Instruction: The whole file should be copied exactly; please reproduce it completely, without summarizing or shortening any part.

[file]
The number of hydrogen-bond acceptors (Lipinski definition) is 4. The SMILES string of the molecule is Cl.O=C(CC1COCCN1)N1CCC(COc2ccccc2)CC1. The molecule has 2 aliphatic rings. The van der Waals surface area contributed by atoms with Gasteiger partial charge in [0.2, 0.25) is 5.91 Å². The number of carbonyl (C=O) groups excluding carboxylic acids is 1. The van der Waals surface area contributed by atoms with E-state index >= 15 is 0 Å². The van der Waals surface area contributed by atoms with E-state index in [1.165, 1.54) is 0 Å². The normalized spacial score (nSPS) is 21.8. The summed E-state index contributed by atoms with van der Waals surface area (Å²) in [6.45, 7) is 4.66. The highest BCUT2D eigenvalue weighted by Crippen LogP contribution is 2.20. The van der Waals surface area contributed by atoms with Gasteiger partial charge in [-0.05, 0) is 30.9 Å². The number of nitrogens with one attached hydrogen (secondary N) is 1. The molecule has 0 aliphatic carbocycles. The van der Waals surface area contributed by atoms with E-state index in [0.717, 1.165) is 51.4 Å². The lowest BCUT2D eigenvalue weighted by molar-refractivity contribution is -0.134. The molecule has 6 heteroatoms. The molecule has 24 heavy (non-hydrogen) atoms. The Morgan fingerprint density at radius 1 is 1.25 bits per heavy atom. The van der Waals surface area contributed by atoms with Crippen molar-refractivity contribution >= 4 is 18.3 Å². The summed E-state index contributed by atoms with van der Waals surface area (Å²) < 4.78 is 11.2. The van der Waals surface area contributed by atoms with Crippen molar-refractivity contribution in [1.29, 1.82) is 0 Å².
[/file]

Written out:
The number of hydrogen-bond acceptors (Lipinski definition) is 4. The SMILES string of the molecule is Cl.O=C(CC1COCCN1)N1CCC(COc2ccccc2)CC1. The molecule has 2 aliphatic rings. The van der Waals surface area contributed by atoms with Gasteiger partial charge in [0.2, 0.25) is 5.91 Å². The number of carbonyl (C=O) groups excluding carboxylic acids is 1. The van der Waals surface area contributed by atoms with E-state index >= 15 is 0 Å². The van der Waals surface area contributed by atoms with E-state index in [1.165, 1.54) is 0 Å². The normalized spacial score (nSPS) is 21.8. The summed E-state index contributed by atoms with van der Waals surface area (Å²) in [6.45, 7) is 4.66. The highest BCUT2D eigenvalue weighted by Crippen LogP contribution is 2.20. The van der Waals surface area contributed by atoms with Gasteiger partial charge in [-0.05, 0) is 30.9 Å². The number of nitrogens with one attached hydrogen (secondary N) is 1. The molecule has 0 aliphatic carbocycles. The van der Waals surface area contributed by atoms with E-state index in [0.717, 1.165) is 51.4 Å². The lowest BCUT2D eigenvalue weighted by molar-refractivity contribution is -0.134. The molecule has 6 heteroatoms. The molecule has 24 heavy (non-hydrogen) atoms. The Morgan fingerprint density at radius 1 is 1.25 bits per heavy atom. The van der Waals surface area contributed by atoms with Crippen molar-refractivity contribution >= 4 is 18.3 Å². The summed E-state index contributed by atoms with van der Waals surface area (Å²) < 4.78 is 11.2. The van der Waals surface area contributed by atoms with Crippen molar-refractivity contribution in [1.29, 1.82) is 0 Å².